$12.5 Trillion in Negative Yields

Jason McMillen |

On July 2, 2019, the yield on a 10-year German Bund is -.37%,  - .55% on 10-year Swiss government bonds, -.15% on 10-year Japanese government bonds, and +1.98% on 10- year U.S. treasury bonds.  What this means, in Europe and Japan, investors are literally penalized for holding government debt, generally considered extremely safe. 

How did this happen?  The Bank of Japan and European Central Bank have bought up large sums of these bonds creating negative yields.   This is commonly referred to as quantitative easing (QE), a policy to inject liquidity into the financial system during the 2008 - 2009 financial crisis.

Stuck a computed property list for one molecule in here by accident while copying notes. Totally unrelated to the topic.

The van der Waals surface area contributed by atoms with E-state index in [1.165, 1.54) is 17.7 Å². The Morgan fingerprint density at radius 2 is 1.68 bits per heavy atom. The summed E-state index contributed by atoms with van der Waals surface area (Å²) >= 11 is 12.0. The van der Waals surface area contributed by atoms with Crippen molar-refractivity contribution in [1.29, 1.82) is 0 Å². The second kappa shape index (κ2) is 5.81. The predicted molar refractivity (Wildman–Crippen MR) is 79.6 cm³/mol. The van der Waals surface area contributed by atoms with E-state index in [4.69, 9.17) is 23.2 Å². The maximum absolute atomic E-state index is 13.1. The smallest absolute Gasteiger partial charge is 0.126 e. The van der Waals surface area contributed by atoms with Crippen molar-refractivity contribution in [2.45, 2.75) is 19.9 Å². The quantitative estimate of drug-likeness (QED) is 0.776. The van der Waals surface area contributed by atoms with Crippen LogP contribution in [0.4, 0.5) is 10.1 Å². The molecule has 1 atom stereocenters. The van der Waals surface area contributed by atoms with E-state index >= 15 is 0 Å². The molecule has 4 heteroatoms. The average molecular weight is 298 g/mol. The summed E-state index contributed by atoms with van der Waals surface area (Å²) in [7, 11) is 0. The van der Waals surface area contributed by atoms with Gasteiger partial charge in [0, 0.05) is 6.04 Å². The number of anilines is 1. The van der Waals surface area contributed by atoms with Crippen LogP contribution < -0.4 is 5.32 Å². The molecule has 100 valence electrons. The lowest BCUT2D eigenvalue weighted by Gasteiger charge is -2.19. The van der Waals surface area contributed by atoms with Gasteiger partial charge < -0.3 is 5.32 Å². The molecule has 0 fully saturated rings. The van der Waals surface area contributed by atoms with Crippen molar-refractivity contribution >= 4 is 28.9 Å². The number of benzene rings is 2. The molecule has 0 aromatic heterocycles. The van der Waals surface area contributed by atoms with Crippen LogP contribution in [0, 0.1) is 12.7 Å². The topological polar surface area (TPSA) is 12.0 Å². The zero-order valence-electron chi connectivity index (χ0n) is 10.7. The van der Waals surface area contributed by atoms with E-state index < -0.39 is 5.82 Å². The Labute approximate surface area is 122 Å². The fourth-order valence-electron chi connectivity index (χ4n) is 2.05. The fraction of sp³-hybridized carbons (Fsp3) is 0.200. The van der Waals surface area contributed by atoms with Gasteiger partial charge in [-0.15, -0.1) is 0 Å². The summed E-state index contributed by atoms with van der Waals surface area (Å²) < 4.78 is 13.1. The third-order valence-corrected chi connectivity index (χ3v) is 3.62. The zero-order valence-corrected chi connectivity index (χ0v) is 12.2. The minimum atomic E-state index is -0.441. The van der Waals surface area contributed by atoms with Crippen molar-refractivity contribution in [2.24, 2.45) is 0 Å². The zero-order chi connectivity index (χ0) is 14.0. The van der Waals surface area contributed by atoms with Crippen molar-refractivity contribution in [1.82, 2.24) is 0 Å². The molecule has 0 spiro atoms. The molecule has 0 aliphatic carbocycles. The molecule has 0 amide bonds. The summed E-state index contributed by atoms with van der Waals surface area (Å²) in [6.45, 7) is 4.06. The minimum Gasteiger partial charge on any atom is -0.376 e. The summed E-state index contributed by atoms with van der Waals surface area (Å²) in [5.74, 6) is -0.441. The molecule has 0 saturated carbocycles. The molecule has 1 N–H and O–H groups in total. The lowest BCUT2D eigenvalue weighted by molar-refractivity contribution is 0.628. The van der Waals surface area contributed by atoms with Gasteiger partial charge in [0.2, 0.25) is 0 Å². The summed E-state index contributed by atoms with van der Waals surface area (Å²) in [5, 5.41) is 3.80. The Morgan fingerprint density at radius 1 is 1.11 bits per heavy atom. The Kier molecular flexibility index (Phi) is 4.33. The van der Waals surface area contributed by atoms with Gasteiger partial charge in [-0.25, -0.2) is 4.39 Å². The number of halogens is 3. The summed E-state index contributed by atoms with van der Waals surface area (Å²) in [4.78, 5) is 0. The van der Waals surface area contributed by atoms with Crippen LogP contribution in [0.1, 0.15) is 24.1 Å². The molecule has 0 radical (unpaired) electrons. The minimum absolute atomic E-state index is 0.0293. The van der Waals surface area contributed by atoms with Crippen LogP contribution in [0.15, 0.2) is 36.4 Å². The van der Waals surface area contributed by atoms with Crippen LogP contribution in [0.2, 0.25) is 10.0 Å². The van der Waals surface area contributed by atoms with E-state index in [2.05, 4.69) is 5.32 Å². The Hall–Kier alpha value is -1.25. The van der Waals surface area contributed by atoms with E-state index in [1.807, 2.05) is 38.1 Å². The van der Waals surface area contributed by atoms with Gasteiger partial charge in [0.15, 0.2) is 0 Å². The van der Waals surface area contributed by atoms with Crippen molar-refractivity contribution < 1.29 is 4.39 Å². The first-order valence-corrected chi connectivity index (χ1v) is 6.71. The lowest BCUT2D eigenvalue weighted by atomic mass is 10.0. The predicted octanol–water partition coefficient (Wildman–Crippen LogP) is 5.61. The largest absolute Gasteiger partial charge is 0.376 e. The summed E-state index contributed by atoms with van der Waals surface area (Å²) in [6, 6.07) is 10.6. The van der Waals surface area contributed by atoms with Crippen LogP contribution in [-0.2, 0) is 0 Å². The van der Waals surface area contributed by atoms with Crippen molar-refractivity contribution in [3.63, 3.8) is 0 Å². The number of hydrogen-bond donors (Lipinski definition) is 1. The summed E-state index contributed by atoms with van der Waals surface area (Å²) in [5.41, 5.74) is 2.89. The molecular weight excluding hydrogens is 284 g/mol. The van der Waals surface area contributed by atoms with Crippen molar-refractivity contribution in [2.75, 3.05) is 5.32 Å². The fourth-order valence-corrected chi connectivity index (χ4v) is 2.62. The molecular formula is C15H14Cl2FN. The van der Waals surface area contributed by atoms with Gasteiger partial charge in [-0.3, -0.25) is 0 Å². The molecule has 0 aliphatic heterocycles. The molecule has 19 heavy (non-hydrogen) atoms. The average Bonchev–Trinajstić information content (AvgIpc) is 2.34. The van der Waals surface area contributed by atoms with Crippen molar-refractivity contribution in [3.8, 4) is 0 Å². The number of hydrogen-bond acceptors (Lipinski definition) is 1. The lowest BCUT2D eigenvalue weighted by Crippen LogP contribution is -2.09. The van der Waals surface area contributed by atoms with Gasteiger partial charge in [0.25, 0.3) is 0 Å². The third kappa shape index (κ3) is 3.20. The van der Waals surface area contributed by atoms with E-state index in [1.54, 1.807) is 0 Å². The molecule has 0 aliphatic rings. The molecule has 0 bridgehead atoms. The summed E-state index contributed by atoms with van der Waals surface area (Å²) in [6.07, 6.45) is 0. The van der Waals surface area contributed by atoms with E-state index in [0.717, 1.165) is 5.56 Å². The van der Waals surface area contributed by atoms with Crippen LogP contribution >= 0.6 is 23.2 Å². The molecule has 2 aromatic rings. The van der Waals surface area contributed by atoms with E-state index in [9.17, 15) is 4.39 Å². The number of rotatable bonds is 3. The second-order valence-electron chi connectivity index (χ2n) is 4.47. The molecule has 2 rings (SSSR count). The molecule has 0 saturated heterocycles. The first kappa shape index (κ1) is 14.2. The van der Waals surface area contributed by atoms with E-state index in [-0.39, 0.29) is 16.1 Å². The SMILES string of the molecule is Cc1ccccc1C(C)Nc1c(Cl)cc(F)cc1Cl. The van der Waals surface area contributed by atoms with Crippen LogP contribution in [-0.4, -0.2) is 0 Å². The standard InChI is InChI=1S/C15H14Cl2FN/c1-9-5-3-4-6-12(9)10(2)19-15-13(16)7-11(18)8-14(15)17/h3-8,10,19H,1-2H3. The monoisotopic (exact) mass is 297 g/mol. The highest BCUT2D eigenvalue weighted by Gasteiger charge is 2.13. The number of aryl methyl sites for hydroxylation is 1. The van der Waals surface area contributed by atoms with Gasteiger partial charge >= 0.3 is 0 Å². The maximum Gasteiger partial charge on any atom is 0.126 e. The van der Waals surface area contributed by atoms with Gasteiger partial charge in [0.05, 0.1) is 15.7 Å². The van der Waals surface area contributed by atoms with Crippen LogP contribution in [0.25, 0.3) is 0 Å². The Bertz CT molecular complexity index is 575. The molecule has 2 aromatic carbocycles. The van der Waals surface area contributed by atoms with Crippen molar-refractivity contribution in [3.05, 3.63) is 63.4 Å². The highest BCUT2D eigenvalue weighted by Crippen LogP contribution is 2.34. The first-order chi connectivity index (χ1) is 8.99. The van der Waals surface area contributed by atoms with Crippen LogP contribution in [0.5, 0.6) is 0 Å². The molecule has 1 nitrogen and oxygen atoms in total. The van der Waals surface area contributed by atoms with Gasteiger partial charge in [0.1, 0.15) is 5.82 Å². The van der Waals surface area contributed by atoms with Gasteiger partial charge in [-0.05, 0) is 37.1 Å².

The U.S. has avoided negative interest rates.  Now it appears the Fed will be lowering interest rates given the expectation of a rapidly slowing economy.  Yields have fallen dramatically in the last six months, a market signal that the economy will slow.  Negative rates, inverted yield curves, trade wars, geopolitical tensions, all-time stock market highs.  Should we worry?